Table 1 The Comparison of Clinicopathological Factors Between Training Set and Validation Set

Figure 1 Flowchart of the patient selection process.

Data Collection and Definitions

Clinical data were gathered for all patients with iCCA including demographics, preoperative serum biochemistry data, preoperative serum tumor markers, imaging characteristics of tumors, histological reports, 8th American Joint Committee on Cancer (AJCC) TNM stage,17 Okabayashi stage,18 the Liver Cancer Study Group of Japan (LCSGJ) stage.19 Portal hypertension was defined as the presence of either esophageal varices or splenomegaly with a decreased platelet count (100 × 109/L or less). Macroscopic vascular invasion included major hepatic vessel invasion, defined as invasion of the first-and second-order branches of the portal veins or hepatic arteries, or as invasion of one or more of the three hepatic veins. Major resection was defined as resection of 3 or more Couinaud segments, while minor resection was defined as resection of fewer than 3 Couinaud segments.20 Postoperative surgical complications were defined according to the Clavien–Dindo classification.21 Prognostic nutritional index (PNI) was used to assess the nutritional status of patients. It is based on the serum albumin concentration and absolute lymphocyte count; PNI=serum albumin concentration (g/L) + 5×total lymphocyte count (×109/L).22 The patients were classified into “PNI-low” (PNI<45) and “PNI-high” (PNI≥45) groups as reported previously.23,24 We used the Eastern Cooperative Oncology Group (ECOG) score to assess the physical status of each iCCA patients, In general, the ECOG score of iCCA patients who underwent liver resection could not exceed 2 points.25

Follow-Up and Recurrence Treatment

In general, all patients who received liver resection were prospectively followed up through outpatient clinic visits or phone calls at intervals of 2–3 months during the first year after the operation and 3–6 months later. The diagnosis of recurrence was based on CT or MRI imaging findings, increased serum carbohydrate antigen19-9 (CA19-9) levels. Chest CT examination and bone scintigraphy were performed when extrahepatic tumor recurrence was suspected. Survival information, including cancer-specific survival (CSS), OS, CSS was collected until May 31, 2020. OS was defined as the interval between resection and death, or the period up to the observation point. CSS referred to the duration from diagnosis to death from iCCA or tumor recurrence, patients who were alive at the point of last follow-up were considered as censored events.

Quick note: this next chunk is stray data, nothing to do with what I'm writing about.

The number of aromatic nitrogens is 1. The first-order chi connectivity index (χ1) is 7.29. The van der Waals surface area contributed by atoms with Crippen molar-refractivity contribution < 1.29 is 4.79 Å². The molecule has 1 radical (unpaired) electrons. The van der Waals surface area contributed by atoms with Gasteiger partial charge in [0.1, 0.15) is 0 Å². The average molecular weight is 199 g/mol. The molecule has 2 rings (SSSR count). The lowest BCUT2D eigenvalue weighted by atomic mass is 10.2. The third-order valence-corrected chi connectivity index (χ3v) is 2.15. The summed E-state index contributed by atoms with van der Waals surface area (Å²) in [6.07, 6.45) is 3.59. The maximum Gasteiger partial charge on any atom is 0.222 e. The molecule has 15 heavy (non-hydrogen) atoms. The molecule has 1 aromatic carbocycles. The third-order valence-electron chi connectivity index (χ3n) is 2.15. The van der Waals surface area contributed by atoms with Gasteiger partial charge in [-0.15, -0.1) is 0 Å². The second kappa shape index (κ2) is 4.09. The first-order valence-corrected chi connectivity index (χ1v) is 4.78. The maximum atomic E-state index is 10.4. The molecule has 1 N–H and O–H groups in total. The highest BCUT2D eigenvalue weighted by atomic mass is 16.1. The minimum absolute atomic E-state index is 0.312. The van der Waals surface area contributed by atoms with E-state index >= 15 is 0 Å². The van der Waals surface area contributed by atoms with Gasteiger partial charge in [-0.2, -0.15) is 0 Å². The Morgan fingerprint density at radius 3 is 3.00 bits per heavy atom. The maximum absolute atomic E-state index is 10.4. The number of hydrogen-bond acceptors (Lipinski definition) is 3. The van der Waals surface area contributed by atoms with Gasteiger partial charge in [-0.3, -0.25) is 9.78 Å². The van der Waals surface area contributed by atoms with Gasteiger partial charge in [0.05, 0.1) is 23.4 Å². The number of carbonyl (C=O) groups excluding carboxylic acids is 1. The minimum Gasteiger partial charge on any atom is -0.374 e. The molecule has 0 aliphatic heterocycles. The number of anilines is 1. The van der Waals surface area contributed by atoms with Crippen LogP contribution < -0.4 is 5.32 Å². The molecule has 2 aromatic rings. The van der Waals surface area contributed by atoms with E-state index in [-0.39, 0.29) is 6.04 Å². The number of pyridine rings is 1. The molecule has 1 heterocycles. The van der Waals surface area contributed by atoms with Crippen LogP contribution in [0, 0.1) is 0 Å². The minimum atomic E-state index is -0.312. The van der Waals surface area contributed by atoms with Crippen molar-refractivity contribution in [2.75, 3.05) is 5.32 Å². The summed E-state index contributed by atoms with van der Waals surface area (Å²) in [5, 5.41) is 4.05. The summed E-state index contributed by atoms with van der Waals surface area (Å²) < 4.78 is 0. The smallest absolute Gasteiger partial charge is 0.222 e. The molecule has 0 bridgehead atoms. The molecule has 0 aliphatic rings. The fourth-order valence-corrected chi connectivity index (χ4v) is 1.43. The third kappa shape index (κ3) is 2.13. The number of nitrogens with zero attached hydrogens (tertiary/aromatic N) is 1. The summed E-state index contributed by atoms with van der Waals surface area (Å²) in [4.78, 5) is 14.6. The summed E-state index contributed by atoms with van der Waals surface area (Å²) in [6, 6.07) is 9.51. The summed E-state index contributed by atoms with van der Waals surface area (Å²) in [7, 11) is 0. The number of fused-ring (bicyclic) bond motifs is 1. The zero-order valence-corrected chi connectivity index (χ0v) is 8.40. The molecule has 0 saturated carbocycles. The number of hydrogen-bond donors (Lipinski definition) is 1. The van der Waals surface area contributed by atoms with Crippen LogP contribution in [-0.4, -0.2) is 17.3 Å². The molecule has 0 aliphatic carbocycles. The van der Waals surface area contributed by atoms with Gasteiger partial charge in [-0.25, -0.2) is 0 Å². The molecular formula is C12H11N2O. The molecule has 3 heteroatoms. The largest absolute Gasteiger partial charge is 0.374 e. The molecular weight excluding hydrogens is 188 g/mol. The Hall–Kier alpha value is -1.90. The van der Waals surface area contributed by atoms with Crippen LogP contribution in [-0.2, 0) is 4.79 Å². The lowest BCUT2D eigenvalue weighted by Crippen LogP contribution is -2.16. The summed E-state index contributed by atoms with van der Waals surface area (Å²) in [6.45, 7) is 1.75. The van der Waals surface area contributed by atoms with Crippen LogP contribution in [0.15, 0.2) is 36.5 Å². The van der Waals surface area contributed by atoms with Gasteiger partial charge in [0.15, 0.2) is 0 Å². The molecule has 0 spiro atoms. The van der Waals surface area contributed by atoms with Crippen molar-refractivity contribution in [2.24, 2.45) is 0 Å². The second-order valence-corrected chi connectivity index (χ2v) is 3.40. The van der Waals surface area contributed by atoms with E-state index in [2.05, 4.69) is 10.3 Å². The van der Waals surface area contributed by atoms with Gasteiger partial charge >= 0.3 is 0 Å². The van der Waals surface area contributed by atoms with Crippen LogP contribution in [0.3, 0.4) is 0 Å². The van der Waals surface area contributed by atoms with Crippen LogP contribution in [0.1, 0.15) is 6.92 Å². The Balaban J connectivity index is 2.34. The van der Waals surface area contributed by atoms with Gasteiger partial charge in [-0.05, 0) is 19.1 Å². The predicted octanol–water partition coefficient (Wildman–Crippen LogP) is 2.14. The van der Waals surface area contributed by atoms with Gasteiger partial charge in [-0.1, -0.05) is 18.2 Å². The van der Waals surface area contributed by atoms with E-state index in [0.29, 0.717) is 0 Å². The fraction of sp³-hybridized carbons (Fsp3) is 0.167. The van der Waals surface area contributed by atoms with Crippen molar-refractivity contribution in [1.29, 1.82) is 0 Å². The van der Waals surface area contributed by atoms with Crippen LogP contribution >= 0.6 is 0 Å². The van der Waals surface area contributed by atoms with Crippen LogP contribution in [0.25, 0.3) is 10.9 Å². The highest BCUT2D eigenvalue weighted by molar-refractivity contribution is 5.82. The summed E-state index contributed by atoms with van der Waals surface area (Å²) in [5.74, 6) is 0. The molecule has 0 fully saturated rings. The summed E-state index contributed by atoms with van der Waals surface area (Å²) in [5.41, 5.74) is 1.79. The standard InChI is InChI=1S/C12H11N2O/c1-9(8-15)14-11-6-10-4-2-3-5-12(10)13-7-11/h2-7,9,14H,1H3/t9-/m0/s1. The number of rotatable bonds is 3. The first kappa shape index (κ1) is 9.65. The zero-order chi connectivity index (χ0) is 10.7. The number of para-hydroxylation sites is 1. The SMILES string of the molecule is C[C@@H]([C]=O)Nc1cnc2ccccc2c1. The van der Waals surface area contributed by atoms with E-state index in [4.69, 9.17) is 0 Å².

Statistical Analysis

Continuous variable data are expressed as median and interquartile ranges (Q1-Q3). Categorical data are expressed as numbers and percentages. For comparisons between the different groups, the Chi-square test was used for categorical variables, and the Mann–Whitney U-test was used for continuous variables. First, the PSM analysis model was used to eliminate possible selection bias and increase the evidence level of this retrospective study. Second, considering that death from other causes might be a competitive event of elderly patients with iCCA-related death, we regarded other causes of death other than iCCA as competing events in our analysis of competing risks. Fine and Grey’s models were adopted to evaluate the cumulative incidence function (CIF) of the variables on cancer-specific mortality and non-cancer-specific mortality.26,27 Univariate analysis was performed using the CIF to show the probability of each event and Gray’s test to estimate the difference in the CIF between groups.12 Multivariate analysis with the Fine‐Gray model was used to identify factors affecting the cumulative incidence of iCCA. Hazard ratio (HR) and the associated 95% confidence interval (CI) were calculated. We also compared the results from a Cox regression model with those from the Fine‐Gray model.